Not enough, says a TreatmentMagazine.com writer whose time on the job has refined his views
By Jason Langendorf
The U.S. Department of Health and Human Services (HHS) last week announced it had allocated almost $1.5 billion in grant funding toward a State Opioid Response (SOR) opportunity for states and territories in the ongoing effort to turn back the nationwide opioid epidemic.
The SOR program, administered by HHS through the Substance Abuse and Mental Health Services Administration (SAMHSA), comes on the heels of last month’s announcement of the Tribal Opioid Response (TOR) program, which committed up to $55 million in funding toward the overdose crisis in Tribal communities. HHS says the SOR program “provides formula funding to states and territories for increasing access to FDA-approved medications for the treatment of opioid use disorder (OUD), and for supporting prevention, harm reduction, treatment, and recovery support services for OUD and other concurrent substance use disorders (SUD).”
“The State Opioid Response grant program delivers crucial aid to states and territories to help address the crisis of overdose and death in our nation’s communities.”—Xavier Becerra, HHS secretary
The need has never been greater. Preliminary data released earlier this month suggests the U.S. can expect what would be yet another record-breaking total of overdose deaths: a predicted 107,622 in the 12-month period ending in December 2021.
“The State Opioid Response grant program delivers crucial aid to states and territories to help address the crisis of overdose and death in our nation’s communities,” said HHS secretary Xavier Becerra. “And, in line with HHS’ Overdose Prevention Strategy, this funding helps facilitate state- and territory-level efforts to ensure the full continuum of prevention, harm reduction, treatment and long-term recovery supports are in place and accessible to all who need them.”
Thankfully, we’ve reached something of a tipping point in the debate over addiction: Funding these programs is deemed necessary. The human toll would be far worse without them. And $1.5 billion—with a b—is no small figure. But it’s rare after one of these public (and perhaps a touch too self-congratulatory) announcements to hear the first question that should be on all our minds:
Is it enough?
A Shift in Attitude—Mine
As someone with a stubborn belief in personal responsibility and who hasn’t always felt great empathy for people with addiction, I can say there as a time when my answer to that question might have been: “No, it isn’t enough. It’s too much.”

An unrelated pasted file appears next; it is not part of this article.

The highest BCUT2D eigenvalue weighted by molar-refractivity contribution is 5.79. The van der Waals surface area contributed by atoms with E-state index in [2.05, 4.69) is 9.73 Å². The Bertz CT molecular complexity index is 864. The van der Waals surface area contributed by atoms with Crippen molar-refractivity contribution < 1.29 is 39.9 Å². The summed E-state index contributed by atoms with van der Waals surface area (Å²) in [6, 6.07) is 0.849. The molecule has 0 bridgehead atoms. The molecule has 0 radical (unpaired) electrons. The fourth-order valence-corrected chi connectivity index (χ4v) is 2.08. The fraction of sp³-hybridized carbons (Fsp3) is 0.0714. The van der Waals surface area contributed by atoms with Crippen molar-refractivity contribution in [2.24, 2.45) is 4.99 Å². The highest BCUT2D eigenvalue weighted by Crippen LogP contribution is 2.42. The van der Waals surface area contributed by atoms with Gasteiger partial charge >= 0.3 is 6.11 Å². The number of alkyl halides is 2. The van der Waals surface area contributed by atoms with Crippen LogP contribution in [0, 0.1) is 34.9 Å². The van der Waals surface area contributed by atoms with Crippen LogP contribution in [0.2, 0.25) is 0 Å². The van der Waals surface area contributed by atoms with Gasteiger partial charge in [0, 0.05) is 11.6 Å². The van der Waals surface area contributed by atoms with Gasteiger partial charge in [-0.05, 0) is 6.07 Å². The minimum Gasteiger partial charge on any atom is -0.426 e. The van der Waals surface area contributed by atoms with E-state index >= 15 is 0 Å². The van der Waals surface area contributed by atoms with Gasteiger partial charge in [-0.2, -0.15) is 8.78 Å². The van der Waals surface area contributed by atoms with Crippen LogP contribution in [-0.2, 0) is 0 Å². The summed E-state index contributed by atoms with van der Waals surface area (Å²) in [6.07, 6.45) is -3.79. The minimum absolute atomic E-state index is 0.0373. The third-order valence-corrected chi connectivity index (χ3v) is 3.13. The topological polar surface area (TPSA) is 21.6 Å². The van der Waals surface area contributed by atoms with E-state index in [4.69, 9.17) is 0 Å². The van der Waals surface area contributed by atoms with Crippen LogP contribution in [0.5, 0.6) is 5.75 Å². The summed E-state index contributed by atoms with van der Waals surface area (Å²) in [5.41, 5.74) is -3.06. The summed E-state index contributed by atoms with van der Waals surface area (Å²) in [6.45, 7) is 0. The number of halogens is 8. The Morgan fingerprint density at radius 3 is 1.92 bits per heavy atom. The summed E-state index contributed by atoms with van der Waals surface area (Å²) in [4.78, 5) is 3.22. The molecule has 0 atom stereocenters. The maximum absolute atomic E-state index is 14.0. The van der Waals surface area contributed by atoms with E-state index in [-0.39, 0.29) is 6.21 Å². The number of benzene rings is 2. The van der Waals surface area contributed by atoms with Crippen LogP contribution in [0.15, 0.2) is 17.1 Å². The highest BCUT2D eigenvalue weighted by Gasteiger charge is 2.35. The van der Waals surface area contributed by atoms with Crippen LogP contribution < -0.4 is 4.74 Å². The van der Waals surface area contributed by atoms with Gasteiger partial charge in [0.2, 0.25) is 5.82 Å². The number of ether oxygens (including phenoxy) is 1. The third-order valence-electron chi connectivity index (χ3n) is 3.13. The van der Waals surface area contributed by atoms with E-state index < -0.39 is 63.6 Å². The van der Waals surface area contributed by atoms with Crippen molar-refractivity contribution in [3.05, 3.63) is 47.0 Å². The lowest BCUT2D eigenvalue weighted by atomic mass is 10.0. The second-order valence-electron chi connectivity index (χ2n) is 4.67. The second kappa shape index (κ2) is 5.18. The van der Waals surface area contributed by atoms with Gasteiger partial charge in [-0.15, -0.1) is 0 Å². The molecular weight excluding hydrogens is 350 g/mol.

I understand concerns about government waste and the amount of money that already has been aimed at the issue—with results that have yet to reverse the tragic trends.
I can relate to the instinct to blame the person rather than their problem. I understand concerns about government waste and the amount of money that already has been aimed at the issue—with results that have yet to reverse the tragic trends.
But I also believe in expertise. Competencies. Evidence-based science. And almost without fail, whenever I have asked those who have devoted themselves to working in this space—physicians, researchers, therapists, social scientists and others—to tell me the most glaring shortcoming in addiction care and policy, the answer is the same: money.
In this case, $1.5 billion is a lot of it. But when HHS described the SOR funding as “a critical step forward” in President Joe Biden’s efforts to combat the opioid epidemic, it got the angle wrong. The funding was more of a sidestep, relative pennies more than the SOR funding from 2020, before the pandemic and inflation added fuel to the wildfire of OUD.
And the money America has thrown at it thus far? A drop in the bucket.
Assessing the ROI
Bridging the philosophical gap—after all, should taxpayers really “bail out” people with addiction?—may simply come down to persuading dissenters of the return on investment of funding addiction programs.
When discussing the efficacy of syringe service programs (SSPs) with TreatmentMagazine.com last year, Beth Connolly, project director of the Substance Use Prevention and Treatment Initiative at Pew Charitable Trusts, said both the public and policymakers often have trouble seeing the value of addiction treatment, prevention and harm reduction programs from a 10,000-foot view.
For a dilemma as thorny, slippery and costly as the opioid and overdose crisis, we’ll need solutions—plural—that match the almost unimaginable depth and scope of the problem. There’s no getting around it: That starts with more money.
“If it’s not a direct cost savings in that very minute and focused space,” Connolly said, “it is sometimes hard for people to wrap their head around a bigger public health savings impact when they’re looking at this investment—just because maybe they’re not aware of the public health costs on the other side.
“For policymakers, they definitely should be thinking ‘What is it costing me in my public health system to fund an SSP and then reduce HIV infection, which is paid for through either public insurance or private insurance?’ Then weigh those different things more broadly, rather than just considering the immediate exchange of syringes and other services that people are getting at syringe services programs.”
If that seems like something other than a clear, straight line toward resolution, that’s because it isn’t. For a dilemma as thorny, slippery and costly as the opioid and overdose crisis, we’ll need solutions—plural—that match the almost unimaginable depth and scope of the problem. There’s no getting around it: That starts with more money. And lots of it.
Photo: Dan Dennis